tony hayward BP

Tony Hayward, former BP CEO

  • Media training. Even if they won’t be doing the press rounds and will be focusing on being hands on, media will likely still approach and cover the CEO’s activities during the crisis. CEOs should be fully media trained, with refresher courses frequently. Beyond speaking to journalists in person, this should include how to present themselves in public in case of any photos, and how to handle their personal social media channels.
  • Understand the level of response required. Not all crises are 5-alarm fires. Adidas’ recent flub with their Boston Marathon congratulatory email was bad, but the majority of the public understood the intern. It didn’t require a groveling press tour from the CEO, and their response was quick, open, and authentic. United Airline’s recent troubles, however are definitely a serious crisis that requires the visibility of the CEO.

 

In times of crisis, the CEO certainly has a role – it just might not be that of spokesperson. As United Airlines’ Oscar Munoz has shown recently, this can backfire – and Munoz and the airline are both paying for it. Whether or not the situation calls for the CEO to be the spokesperson, the key thing to remember is that planning for a crisis can often avert one before it starts, and save your brand a lot of trouble.

Influencer Marketing for Small Businesses

influencer marketing

Influencer marketing is a priority for brands in 2017. In 2016, influencers emerged as a powerhouse for brands looking to reach millennials in the personalized, authentic way that they desire. Celebrity endorsements have always been a tool for marketers with the right budget, but influencer marketing takes this concept to the next level. It combines star power with the more casual endorsement you get from word of mouth – social media influencers are typically much more connected to and familiar with their fans than A-list celebrities are. While some social media stars command big pay checks from the huge brands they work with, there are thousands of micro-influencers that are more easily accessible to small businesses with limited budgets.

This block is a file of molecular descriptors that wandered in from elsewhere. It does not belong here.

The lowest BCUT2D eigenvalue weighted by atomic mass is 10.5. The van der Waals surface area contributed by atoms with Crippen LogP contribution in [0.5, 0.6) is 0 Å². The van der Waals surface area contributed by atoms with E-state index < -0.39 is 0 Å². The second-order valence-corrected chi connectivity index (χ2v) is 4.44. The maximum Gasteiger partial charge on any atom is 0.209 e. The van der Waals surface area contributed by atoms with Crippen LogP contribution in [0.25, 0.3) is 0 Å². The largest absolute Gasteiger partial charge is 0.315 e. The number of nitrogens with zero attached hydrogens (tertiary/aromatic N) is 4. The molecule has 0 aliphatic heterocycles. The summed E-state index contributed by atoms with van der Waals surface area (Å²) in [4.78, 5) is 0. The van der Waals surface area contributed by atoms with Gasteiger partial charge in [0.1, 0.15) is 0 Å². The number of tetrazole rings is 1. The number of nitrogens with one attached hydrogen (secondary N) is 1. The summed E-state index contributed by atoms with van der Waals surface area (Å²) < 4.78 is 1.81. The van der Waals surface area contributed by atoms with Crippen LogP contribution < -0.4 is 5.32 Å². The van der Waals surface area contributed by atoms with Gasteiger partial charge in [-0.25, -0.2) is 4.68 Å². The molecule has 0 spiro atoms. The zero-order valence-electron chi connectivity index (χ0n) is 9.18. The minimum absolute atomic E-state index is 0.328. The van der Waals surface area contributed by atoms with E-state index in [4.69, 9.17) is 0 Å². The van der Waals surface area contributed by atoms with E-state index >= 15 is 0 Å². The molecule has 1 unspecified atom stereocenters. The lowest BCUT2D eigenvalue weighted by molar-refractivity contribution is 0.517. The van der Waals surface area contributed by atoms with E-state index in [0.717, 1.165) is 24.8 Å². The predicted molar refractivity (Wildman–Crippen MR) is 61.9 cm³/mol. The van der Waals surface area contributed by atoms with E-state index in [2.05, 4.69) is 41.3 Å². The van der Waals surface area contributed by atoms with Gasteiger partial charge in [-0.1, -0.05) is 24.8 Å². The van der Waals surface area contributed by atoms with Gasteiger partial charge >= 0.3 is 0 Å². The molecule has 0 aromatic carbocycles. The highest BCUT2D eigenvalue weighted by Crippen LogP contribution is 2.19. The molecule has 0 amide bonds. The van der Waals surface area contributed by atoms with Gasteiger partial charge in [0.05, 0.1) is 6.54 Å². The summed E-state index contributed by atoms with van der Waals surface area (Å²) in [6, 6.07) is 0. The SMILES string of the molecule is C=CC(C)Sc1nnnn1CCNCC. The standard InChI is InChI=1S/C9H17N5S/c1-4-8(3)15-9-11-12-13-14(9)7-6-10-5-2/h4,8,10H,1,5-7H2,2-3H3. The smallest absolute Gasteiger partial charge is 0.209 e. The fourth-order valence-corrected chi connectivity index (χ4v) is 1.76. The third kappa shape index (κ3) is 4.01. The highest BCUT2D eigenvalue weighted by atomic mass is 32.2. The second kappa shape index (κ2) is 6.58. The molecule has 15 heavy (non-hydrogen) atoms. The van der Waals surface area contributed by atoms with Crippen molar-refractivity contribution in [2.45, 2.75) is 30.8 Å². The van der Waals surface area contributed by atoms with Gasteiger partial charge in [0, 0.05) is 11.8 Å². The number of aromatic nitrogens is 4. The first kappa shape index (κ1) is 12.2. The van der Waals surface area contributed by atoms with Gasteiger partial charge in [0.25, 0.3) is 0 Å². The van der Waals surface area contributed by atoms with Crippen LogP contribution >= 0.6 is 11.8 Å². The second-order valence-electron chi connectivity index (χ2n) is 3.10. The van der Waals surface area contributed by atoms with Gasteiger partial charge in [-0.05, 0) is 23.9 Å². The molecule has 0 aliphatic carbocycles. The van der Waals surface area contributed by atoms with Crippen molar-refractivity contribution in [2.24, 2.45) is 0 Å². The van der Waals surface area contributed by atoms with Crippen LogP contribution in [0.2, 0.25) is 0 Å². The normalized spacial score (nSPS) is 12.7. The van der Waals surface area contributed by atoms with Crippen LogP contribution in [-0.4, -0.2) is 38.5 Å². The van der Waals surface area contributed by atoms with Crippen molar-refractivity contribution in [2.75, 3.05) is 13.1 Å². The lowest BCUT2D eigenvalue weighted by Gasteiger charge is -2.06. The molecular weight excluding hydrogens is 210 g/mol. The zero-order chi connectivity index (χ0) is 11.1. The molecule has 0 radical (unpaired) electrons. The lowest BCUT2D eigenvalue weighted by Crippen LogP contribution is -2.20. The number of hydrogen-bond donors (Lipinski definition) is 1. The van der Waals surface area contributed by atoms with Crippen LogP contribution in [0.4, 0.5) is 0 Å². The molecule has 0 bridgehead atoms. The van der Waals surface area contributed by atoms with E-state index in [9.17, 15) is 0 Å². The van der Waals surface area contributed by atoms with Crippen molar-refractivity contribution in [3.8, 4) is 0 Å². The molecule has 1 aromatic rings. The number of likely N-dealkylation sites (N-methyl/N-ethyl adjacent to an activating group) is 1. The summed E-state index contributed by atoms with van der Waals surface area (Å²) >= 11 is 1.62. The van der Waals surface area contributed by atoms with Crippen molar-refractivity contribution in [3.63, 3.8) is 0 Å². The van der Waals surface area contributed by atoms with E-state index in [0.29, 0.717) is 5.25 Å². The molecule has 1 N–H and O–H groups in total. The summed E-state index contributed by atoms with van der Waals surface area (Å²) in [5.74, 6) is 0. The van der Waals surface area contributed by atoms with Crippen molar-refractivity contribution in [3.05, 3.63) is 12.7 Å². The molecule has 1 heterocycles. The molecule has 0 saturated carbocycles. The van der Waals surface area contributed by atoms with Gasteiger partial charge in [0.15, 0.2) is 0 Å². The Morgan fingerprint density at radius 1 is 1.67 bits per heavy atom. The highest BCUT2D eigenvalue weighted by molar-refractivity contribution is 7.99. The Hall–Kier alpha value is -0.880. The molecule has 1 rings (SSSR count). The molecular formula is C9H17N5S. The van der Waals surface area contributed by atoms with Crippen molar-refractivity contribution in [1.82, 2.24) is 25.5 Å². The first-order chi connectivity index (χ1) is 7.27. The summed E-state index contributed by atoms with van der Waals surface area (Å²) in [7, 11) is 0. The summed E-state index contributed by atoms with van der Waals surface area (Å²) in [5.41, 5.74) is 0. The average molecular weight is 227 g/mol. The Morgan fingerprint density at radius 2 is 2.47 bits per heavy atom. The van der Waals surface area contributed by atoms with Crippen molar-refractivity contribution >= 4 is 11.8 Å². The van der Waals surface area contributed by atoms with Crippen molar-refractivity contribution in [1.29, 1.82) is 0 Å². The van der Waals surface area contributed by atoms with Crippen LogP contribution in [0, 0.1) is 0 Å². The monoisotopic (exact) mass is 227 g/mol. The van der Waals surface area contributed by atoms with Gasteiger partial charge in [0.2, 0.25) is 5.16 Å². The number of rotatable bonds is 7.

Influencers with millions of followers aren’t right for every brand. Micro-influencers in specific industries are not only more affordable for smaller businesses, they’re more likely to reach the people who will become actual customers. Micro-influencers are often cheaper for businesses to work with, and may even do partnerships for free products or services. In exchange, they can offer direct, personal connections with consumers businesses may struggle to reach efficiently otherwise. Their reviews of products are much more authentic than major influencers with millions of followers that they definitely can’t connect with individually.

How to Find Micro-Influencers

You can find influencers who would be a great fit for your business in a variety of ways, ranging from free options to purchasing tools built for this purpose.

  • Start with your own followers: Take a look through your own fans on social media. For followers who have a few thousand followers of their own, and are already fans of your business, a partnership with your brand could be a natural choice for them.
  • Connect with local bloggers: Google is your friend here – search for popular local bloggers in your area. If their content is a fit, check out how they prefer to connect.
  • Hashtags: On Instagram and Twitter, browse popular hashtags related to your brand’s products. Chances are, some of the top tweets come from influencers in these topics.
  • Buy a tool to help: Buy a subscription to a service like Klear to get a more in-depth look at who holds influence in your industry.

 

What to Expect

When working with influencers, it’s important to pursue an authentic, mutually beneficial relationship. Treat influencers with respect, and they’ll be more open to working with you. Here’s what to keep in mind:

  • Research how the influencer prefers to be contacted, and respect what types of partnerships they’re willing to do.
  • Do your due diligence and research the influencer’s history and past brand sponsorships. This can help avoid a crisis for your brand later.
  • Plan to build a relationship over time. Influencers may not be open to a partnership right away, even if you’re willing to pay. They need to get to know your business first, and understand if it works with their brand.
  • Make sure all posts from your influencer clearly state their relationship to your brand – transparency pays off with your audience and avoids legal issues.